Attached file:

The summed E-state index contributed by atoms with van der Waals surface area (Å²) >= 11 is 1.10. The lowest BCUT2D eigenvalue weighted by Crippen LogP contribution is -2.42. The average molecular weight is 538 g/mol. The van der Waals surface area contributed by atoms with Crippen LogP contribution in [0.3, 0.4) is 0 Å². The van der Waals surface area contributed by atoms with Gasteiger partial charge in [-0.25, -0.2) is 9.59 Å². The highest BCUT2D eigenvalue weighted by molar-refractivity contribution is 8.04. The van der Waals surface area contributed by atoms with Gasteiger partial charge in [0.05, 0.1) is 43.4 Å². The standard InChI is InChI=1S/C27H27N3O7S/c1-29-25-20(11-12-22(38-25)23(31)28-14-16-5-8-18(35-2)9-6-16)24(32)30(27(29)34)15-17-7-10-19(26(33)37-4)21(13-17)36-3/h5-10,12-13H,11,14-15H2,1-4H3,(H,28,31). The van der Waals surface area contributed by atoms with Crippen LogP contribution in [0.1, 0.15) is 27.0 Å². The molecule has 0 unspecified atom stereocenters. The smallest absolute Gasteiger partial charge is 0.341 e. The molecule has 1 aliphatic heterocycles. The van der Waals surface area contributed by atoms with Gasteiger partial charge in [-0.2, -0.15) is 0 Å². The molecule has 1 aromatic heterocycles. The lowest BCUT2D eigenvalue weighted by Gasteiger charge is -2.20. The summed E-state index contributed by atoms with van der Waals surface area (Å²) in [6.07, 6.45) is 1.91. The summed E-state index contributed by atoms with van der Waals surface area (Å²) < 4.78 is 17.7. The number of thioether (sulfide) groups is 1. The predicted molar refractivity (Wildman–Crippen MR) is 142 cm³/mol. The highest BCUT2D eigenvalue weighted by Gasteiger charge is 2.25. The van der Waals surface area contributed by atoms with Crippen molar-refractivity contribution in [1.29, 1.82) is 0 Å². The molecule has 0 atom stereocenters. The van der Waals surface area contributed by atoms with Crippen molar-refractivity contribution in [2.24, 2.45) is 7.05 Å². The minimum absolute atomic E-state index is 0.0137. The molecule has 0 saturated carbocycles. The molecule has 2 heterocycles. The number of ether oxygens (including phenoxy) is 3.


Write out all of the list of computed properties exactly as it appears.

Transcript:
The summed E-state index contributed by atoms with van der Waals surface area (Å²) >= 11 is 1.10. The lowest BCUT2D eigenvalue weighted by Crippen LogP contribution is -2.42. The average molecular weight is 538 g/mol. The van der Waals surface area contributed by atoms with Crippen LogP contribution in [0.3, 0.4) is 0 Å². The van der Waals surface area contributed by atoms with Gasteiger partial charge in [-0.25, -0.2) is 9.59 Å². The highest BCUT2D eigenvalue weighted by molar-refractivity contribution is 8.04. The van der Waals surface area contributed by atoms with Gasteiger partial charge in [0.05, 0.1) is 43.4 Å². The standard InChI is InChI=1S/C27H27N3O7S/c1-29-25-20(11-12-22(38-25)23(31)28-14-16-5-8-18(35-2)9-6-16)24(32)30(27(29)34)15-17-7-10-19(26(33)37-4)21(13-17)36-3/h5-10,12-13H,11,14-15H2,1-4H3,(H,28,31). The van der Waals surface area contributed by atoms with Crippen LogP contribution in [0.1, 0.15) is 27.0 Å². The molecule has 0 unspecified atom stereocenters. The smallest absolute Gasteiger partial charge is 0.341 e. The molecule has 1 aliphatic heterocycles. The van der Waals surface area contributed by atoms with Gasteiger partial charge in [-0.2, -0.15) is 0 Å². The molecule has 1 aromatic heterocycles. The lowest BCUT2D eigenvalue weighted by Gasteiger charge is -2.20. The summed E-state index contributed by atoms with van der Waals surface area (Å²) in [6.07, 6.45) is 1.91. The summed E-state index contributed by atoms with van der Waals surface area (Å²) < 4.78 is 17.7. The number of thioether (sulfide) groups is 1. The predicted molar refractivity (Wildman–Crippen MR) is 142 cm³/mol. The highest BCUT2D eigenvalue weighted by Gasteiger charge is 2.25. The van der Waals surface area contributed by atoms with Crippen molar-refractivity contribution in [1.29, 1.82) is 0 Å². The molecule has 0 atom stereocenters. The van der Waals surface area contributed by atoms with Crippen molar-refractivity contribution in [2.24, 2.45) is 7.05 Å². The minimum absolute atomic E-state index is 0.0137. The molecule has 0 saturated carbocycles. The molecule has 2 heterocycles. The number of ether oxygens (including phenoxy) is 3.